Apr 5, 2008

Territories and Taboos: Tibet in Asian America

I've recently gotten a fresh taste of the minefield that is Asian American homeland politics, at least how they play out on the seemingly innocuous setting (yeah right) of a law school campus. Basically, I visited a school where they decided to have a discussion about what has been going on with the uprisings in Tibet/China over the last month. If you haven't been following, Tibetans have been rising up with a lot more fervor recently, in the months leading up to the Summer Games in Beijing.

The school didn't even have a group representing the growing independence/freedom movement, which is at odds with the Dalai Lama's message of a middle pathway towards nonviolent conflict resolution with China. I have a particular, inexplicable draw to thinking about the Tibetan people. I almost always feel a sense of kinship with the Tibetans I meet, even though I can't speak Hindi, and most of the ones I meet come from India and know the language (among others) very well.

That Tibet remains an occupied land, that China will not hear of the independence or even the true autonomy of the region, and that there will only likely be more violence and bloodshed, even with the world community paying more attention aren't even my key points here. I think Tibet is quickly becoming the premiere fiery issue for the neo-nationalists from China in the United States. It's a funny thing to see people who may have been oppressed by the state in the past, singing its praises and confronting pro-Tibet sympathizers.

That's what happened at this event - there was an organized group of Chinese students (couldn't tell if they were foreign students, long-time residents, or folks who have adopted (or countered) the politics of their parents) who dogged the speakers, made long speeches about the brutal, archaic feudal system in pre-occupation Tibet, and challenged the accounts of people from groups like Amnesty International. It was incredible, actually. I was pretty surprised - these are students who generally sit just at the periphery of noticeable student activity or speech. Something's riled up this feeling, and I wonder what it is.

Well, actually, the "what" is easy: it's a reactive nationalism, either one that's been there all along, or one that is awakening in light of what they may perceive is "China-bashing" by the world community. It's the "why" that's puzzling. The people have little/nothing to gain from taking such an adversarial position - people are saying that the government is to blame, not the 1+ billion Chinese people. But the feelings seem to run quite deep, and the resistance to hearing anything to the contrary seems to run even deeper.

China benefits from this nationalism, of course. As the governments of nations like China and Indian recognized long ago, their expatriates are the P.R. foot soldiers for nations that are slowly rising up. Make good impressions. Don't rock the boat. Decrease the level of mistrust/unfamiliarity that has kept us foreign and dangerous. We want a piece of the action, and it's up to you to bring it. This "duty" to serve as ambassadors of the sending nation is more than just suggested, sometimes. But I won't go there right now either.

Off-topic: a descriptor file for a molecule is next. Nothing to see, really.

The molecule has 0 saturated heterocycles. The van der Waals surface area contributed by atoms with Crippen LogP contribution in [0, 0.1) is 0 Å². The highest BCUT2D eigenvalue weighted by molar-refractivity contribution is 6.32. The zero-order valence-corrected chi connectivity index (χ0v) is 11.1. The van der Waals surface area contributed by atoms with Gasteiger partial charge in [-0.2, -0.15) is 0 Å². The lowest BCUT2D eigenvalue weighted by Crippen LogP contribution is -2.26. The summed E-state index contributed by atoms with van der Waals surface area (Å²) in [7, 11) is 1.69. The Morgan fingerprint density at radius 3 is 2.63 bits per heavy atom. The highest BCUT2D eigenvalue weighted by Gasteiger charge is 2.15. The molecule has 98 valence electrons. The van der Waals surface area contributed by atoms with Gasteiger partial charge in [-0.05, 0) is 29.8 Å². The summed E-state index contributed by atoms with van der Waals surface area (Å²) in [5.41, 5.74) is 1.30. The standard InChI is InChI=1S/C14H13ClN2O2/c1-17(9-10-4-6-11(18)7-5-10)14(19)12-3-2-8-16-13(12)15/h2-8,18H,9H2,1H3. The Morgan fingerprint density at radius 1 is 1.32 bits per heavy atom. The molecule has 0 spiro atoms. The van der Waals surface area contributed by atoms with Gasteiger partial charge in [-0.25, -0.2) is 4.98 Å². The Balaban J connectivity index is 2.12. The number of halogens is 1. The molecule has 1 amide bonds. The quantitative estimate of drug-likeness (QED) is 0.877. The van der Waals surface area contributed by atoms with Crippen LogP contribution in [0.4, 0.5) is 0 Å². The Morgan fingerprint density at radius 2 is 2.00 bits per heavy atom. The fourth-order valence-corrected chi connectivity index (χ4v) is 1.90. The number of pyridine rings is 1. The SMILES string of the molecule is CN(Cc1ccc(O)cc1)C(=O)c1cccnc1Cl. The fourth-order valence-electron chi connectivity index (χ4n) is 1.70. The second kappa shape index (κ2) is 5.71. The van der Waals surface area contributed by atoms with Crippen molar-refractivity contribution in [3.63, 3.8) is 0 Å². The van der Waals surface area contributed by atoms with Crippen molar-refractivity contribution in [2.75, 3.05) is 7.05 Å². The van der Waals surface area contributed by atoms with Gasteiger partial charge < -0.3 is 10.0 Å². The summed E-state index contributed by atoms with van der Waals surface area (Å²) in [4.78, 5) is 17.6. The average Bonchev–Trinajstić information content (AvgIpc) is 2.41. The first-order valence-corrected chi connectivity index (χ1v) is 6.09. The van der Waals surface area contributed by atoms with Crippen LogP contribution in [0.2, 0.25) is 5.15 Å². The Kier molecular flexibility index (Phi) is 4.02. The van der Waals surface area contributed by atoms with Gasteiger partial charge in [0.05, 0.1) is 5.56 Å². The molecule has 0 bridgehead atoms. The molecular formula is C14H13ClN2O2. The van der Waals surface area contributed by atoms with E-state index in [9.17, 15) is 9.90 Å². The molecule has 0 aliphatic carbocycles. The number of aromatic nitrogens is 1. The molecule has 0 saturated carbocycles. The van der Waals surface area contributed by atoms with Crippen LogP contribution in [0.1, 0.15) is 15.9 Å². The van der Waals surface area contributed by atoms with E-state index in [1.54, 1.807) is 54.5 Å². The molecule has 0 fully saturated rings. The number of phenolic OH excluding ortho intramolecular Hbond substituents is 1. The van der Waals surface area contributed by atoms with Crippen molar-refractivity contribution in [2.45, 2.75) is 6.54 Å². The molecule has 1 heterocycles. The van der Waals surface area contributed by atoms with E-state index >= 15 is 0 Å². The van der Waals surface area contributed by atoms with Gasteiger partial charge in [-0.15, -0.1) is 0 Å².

I just wonder what this sharp reaction from Chinese Americans to the Tibet issue means for folks who want to work in the community. Is Tibet quickly becoming the new Kashmir (which you can't really talk about with people in South Asian communities whose politics you don't explicitly know)? Or even the new Taiwan? It feels like the relationship of occupation, cultural oppression, and interference make it closer to Kashmir, or even, as a speaker mentioned, the West Bank. And so we're back to Palestine/Israel, again.

But in a community that spends a tremendous amount of time caring about things overseas, are Asian American community workers being forced not to talk about foreign affairs in order to focus on domestic social and economic justice issues? And if this is so, isn't this denying a piece of our consciousness, and the opportunity to change hearts and minds with each conversation, that we should be taking? How can we stay silent about Tibet when we're talking to well-off Chinese Americans about human rights violations against Asian Americans in the United States, when we know that they have a set of misconceptions about the situation overseas that run so counter to the life ideology that brought you to this work to begin with?

Or is this the place where it helps to have people in the coalition that is Asian America who aren't speaking from within a specific group (i.e. having a South Asian talk to Chinese Americans community members so we don't immediately turn them off somehow). I know there's a way to play the differences - will have to think/write about that more later.

I'm just saying: Asian countries need to get their acts together. It's becoming more and more difficult to navigate the delicate sensitivities people have about these issues without just saying "Yo, this is where things are at. Deal with it!"


Anonymous said...

The Mongolian people also have a stake in the happenings in Tibet. They broke away from China but are now a Democratic country being squeezed from Russia in the North, and China in the south. I think that China will soon turn it's head their way.

Anonymous said...

Oh wow, I just wrote a post just like this on my LJ (Buria_q).

Rage said...

anon2: I'm not up on the shorthand - what's "lj"? Would love to read your thoughts.

Res said...

LJ is Live Journal. Sorry about that.